Check out these 2 delightfully patriotic, unapologetically Muslim magazine covers.

Award-winning actor Mahershala Ali is the face of the latest issue of GQ magazine.

And trailblazing model Halima Aden graces the cover of Allure's July 2017 issue.

Ali and Aden are being celebrated by both publications as pinnacles of American success.

GQ chose to honor Ali with the magazine's "American issue," according to GQ writer, Mark Anthony Green.

Allure, meanwhile, deemed Aden the "destroyer of stereotypes" and proclaimed her front cover look — a head scarf, with everything red, white, and blue — as "American beauty" at its finest.


Both Ali and Aden are Muslim, and their all-American covers couldn't have arrived at a better time.

Because to too many Americans, being Muslim and American aren't identities that can go hand in hand.

Muslims gather in New York City to pray and demonstrate after a community member was shot outside a mosque in 2016. Photo by Spencer Platt/Getty Images.

In general, Americans have dramatically skewed perceptions of Islam, which have carved deep cultural divides across the country.

A Pew Research study conducted this year found Americans view Islam more negatively than every other major world religion (and atheism). A survey from 2015 found the majority of Americans believe Muslim values are "at odds" with American ones. These fear-driven attitudes have culminated in wildly inaccurate perceptions of the U.S. Muslim population, which stands at just over 3 million — Americans think that figure is closer to a whopping 54 million.

Polarizing, Islamophobic positions correlate strongly with alarming increases in hate crimes targeting American Muslims, too.

Earlier this week, two horrific incidents affected Islamic communities in the West: A 17-year-old Muslim girl was murdered after leaving a prayer session in Virginia, and a man in a van ran over several people leaving a mosque in north London, screaming, "I want to kill all Muslims," as he plowed through.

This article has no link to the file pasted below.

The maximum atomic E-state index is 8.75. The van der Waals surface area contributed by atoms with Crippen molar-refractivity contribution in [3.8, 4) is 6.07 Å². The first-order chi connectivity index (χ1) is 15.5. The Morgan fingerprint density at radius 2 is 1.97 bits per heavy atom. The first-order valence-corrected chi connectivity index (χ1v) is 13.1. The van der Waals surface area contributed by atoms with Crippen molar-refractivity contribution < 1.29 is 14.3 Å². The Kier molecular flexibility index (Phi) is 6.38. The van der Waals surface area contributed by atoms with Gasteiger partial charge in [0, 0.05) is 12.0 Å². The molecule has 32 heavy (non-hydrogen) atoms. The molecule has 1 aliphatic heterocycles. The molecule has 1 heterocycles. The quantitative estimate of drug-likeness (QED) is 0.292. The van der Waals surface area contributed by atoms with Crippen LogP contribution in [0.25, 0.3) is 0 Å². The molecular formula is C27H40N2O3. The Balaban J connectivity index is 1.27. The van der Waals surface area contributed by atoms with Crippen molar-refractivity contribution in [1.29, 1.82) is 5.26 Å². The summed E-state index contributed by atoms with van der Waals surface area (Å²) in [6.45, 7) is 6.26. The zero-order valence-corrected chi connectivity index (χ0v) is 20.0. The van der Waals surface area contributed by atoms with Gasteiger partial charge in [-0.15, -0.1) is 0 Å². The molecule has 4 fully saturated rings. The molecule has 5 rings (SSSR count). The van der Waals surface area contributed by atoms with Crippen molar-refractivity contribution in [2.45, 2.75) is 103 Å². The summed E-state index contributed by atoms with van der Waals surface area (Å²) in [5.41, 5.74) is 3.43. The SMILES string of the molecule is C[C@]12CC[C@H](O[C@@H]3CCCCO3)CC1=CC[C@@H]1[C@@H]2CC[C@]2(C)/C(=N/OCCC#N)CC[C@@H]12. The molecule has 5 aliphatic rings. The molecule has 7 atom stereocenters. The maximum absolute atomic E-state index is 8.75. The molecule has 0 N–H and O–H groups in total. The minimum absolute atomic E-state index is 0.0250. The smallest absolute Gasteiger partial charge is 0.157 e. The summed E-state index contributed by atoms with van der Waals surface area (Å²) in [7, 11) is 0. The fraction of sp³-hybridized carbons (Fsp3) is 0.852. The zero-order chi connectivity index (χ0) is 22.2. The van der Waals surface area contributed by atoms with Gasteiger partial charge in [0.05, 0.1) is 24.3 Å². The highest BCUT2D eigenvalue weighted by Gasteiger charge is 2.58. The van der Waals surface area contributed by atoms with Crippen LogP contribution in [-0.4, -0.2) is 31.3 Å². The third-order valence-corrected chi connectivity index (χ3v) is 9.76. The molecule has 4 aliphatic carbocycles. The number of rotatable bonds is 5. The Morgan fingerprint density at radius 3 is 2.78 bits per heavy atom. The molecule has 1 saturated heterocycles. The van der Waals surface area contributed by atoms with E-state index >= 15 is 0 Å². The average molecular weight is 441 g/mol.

We have to do better. And — believe it or not — doing better truly can start with the magazine covers we see in the checkout aisle.

Photo by Kevork Djansezian/Getty Images.

Can two magazines alone really stomp out Islamophobia? Of course not. But seeing Ali and Aden — trailblazers with many of the same dreams, values, and inspirations as any other American — helps in making a vital point to readers everywhere: Muslims in the U.S. are just as American as anyone else.

"I sincerely believe we have the capacity to actually make this country great," an optimistic Ali explained about overcoming injustice in his GQ interview. "There are enough people, there are enough believers out there, there are enough intelligent, empathetic souls out there that want good for the whole."

This article originally appeared on 01.09.18


Why should a superintendent get a raise while teachers in the same district struggling to make ends meet see their paychecks flatline — year after year after year?

Teacher Deyshia Hargrave begged the question. Minutes later, she was handcuffed and placed in the backseat of a cop car.

The scene was captured below by YouTube user Chris Rosa, who attended a board meeting for Vermilion Parish Schools in Louisiana.

You can watch Hargrave begin speaking about 33 seconds in. The situation starts becoming contentious around 6:35 minutes. Hargrave is arrested at 8:35, and then walked outside in handcuffs and placed in the back of police vehicle. (Story continues below.)



"We work very hard with very little to maintain the salaries that we have," Hargrave, who teaches middle school language arts, said during a public comment portion of the meeting, stating that she's seen classroom sizes balloon during her time at the school with no increased compensation. "We're meeting those goals, while someone in that position of leadership [the superintendent] is getting raise? It's a sad, sad day to be a teacher in Vermilion Parish."

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